Rowing remains the basis of lifeguard racing

Sea Isle City lifeguard Danny Rogers pulled his oars one last time last August before crossing the finish line at the annual South Jersey Lifeguard Championships in Longport.

Friends and fellow lifeguards rushed into the water, hoisted Rogers and the boat onto their shoulders and carried him to the beach to celebrate his victory.

Similar scenes will play out again at area lifeguard races this year, starting with Friday’s Cape May County Lifeguard Championships in Wildwood Crest and the Michael D. McGrath Memorial Lifeguard Races in Longport.

Fortunately, rows of doubles and singles will once again be part of the races.

The tragic rowing accident that claimed the life of 16-year-old Cape May Beach Patrol recruit Norman Inferrera on August 19 has raised questions about the safety and effectiveness of Van Duyne lifeboats. This gave rise to an insurance-related debate over whether rowing should still be included in races.

The powers that recently opted to retain the doubles and singles rows as part of most events on the South Jersey Lifeguard Chiefs Association racing schedule, although the decision came late enough that Cape May was forced to postpone its SuperAthalon run-row-swim for a year.

Continuing to row in races was a good decision. A non-rowing doubles and singles rescue event would be like a BLT without the B and L; an Earth, Wind & Fire concert with only Fire; an outfield with just one center fielder.

Rowing has been the basis of lifeguard racing in South Jersey since it was held nearly 100 years ago. The region’s oldest event – the South Jersey Championships – began with a row of doubles in 1924, which was won by Atlantic City’s Harry Yates and Jack Woodworth.

Certain local breeds have undoubtedly evolved over the years. Friday’s Cape May County Championships at Wildwood Crest is arguably the best event on the calendar due to its decision to expand races to accurately reflect the (lifetime) changing of the guard during today’s beach patrols today. In addition to the men’s rowers and swim, the competition also includes a men’s paddleboard race, a women’s swim and paddleboard, and a five-person mixed surfboard relay.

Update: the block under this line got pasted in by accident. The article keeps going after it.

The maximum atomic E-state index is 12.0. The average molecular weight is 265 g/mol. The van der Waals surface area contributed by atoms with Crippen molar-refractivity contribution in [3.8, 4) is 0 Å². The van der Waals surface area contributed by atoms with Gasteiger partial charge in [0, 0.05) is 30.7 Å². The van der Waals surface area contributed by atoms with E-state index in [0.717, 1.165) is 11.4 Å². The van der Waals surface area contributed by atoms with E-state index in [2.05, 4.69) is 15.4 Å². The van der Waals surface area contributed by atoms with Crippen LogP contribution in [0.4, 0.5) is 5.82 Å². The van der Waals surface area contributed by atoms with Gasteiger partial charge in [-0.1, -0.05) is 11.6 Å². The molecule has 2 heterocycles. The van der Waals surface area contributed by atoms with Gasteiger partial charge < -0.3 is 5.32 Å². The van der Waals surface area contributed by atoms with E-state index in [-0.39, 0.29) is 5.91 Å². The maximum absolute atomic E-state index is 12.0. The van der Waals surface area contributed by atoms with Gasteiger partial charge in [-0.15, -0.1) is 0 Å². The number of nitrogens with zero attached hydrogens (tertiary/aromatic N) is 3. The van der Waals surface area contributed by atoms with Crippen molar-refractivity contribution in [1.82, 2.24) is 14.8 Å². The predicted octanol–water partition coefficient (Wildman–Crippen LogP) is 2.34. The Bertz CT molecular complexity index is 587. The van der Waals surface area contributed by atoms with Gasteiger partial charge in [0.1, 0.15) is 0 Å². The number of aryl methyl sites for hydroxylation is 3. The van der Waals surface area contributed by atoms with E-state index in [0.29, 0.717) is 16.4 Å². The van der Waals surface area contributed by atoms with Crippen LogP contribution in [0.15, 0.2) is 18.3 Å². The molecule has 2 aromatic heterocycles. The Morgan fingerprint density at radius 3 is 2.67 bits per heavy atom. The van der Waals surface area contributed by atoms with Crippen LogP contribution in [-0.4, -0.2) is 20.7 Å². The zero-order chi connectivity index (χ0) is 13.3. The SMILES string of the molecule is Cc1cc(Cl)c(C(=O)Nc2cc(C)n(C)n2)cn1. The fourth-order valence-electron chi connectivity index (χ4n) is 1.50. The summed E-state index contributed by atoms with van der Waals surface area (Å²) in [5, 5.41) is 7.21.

I have campaigned unsuccessfully in recent years for the South Jersey Championships to be expanded to include a paddleboard race, plus one or two women’s events. Of course, all-female races on the schedule – Longport Women’s Lifeguard Invitational (July 12), Ocean City Beach Patrol Women’s Invitational (July 20), Cape May Point Women’s Lifeguard Challenge (July 27), Bill Howarth Women’s Lifeguard Invitational (August 10) – do a fantastic job of showcasing the talents and abilities of female lifeguards. But they deserve the opportunity to join their male teammates in competing for their respective patrols.

Until that changes, I will be content to attend and enjoy the current roster of lifeguard races, starting Friday when I head to the Wildwood Crest Beach Patrol headquarters on Rambler Road for the county.

You’ll also find me this summer at the “Big Three” races – Dutch Hoffman Memorial Lifeguard Championships in Wildwood (July 29), the Margate Beach Patrol World War II Memorials (August 5) and the South Jersey Lifeguard Championship (August 12). ) in Longport.

Longport will be aiming for their sixth straight South Jersey title. The Patrol may struggle to repeat without swimmer Joey Tepper, a graduate of Egg Harbor Township High School and current University of Tennessee star, who announced his retirement from lifeguard racing after last year’s victory .

But as long as rowers Sean Duffey and Mike McGrath are in the boat, they have a chance.

Lifeguard races are as much a part of Jersey Shore summer as beaches, boardwalks and chip-stealing seagulls.

Large, boisterous crowds line the beach to search for their favorites as the sun sinks below the horizon. Friends and fellow lifeguards greet each run with loud cheers, including the traditional “Sea…Isle, Sea…Isle, Sea…Isle” chant that erupts before each event. Last year they screamed as doubles rowers Rogers and Pat Scannpieco won the Cape May County title.

Memories are made and legends are made every summer. Fortunately, rowing will be part of it again.


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